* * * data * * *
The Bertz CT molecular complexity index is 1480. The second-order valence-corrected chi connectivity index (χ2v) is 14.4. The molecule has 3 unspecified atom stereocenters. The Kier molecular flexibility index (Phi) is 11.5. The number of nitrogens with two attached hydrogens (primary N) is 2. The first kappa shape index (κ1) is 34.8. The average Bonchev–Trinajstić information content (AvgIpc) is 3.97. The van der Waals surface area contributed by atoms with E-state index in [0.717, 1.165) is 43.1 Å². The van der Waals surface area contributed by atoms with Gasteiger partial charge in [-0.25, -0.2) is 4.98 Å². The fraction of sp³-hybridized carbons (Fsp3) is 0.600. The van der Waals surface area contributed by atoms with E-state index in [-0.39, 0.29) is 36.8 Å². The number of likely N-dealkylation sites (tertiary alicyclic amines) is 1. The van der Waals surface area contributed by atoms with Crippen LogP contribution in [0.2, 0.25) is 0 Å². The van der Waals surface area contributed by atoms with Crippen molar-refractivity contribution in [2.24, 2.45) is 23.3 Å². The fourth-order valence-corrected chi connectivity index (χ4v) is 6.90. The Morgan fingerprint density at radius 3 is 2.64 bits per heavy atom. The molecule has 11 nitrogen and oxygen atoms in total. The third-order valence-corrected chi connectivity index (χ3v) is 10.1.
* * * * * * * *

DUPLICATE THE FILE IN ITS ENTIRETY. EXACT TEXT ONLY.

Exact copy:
The Bertz CT molecular complexity index is 1480. The second-order valence-corrected chi connectivity index (χ2v) is 14.4. The molecule has 3 unspecified atom stereocenters. The Kier molecular flexibility index (Phi) is 11.5. The number of nitrogens with two attached hydrogens (primary N) is 2. The first kappa shape index (κ1) is 34.8. The average Bonchev–Trinajstić information content (AvgIpc) is 3.97. The van der Waals surface area contributed by atoms with E-state index in [0.717, 1.165) is 43.1 Å². The van der Waals surface area contributed by atoms with Gasteiger partial charge in [-0.25, -0.2) is 4.98 Å². The fraction of sp³-hybridized carbons (Fsp3) is 0.600. The van der Waals surface area contributed by atoms with E-state index in [-0.39, 0.29) is 36.8 Å². The number of likely N-dealkylation sites (tertiary alicyclic amines) is 1. The van der Waals surface area contributed by atoms with Crippen LogP contribution in [0.2, 0.25) is 0 Å². The van der Waals surface area contributed by atoms with Crippen molar-refractivity contribution in [2.24, 2.45) is 23.3 Å². The fourth-order valence-corrected chi connectivity index (χ4v) is 6.90. The Morgan fingerprint density at radius 3 is 2.64 bits per heavy atom. The molecule has 11 nitrogen and oxygen atoms in total. The third-order valence-corrected chi connectivity index (χ3v) is 10.1.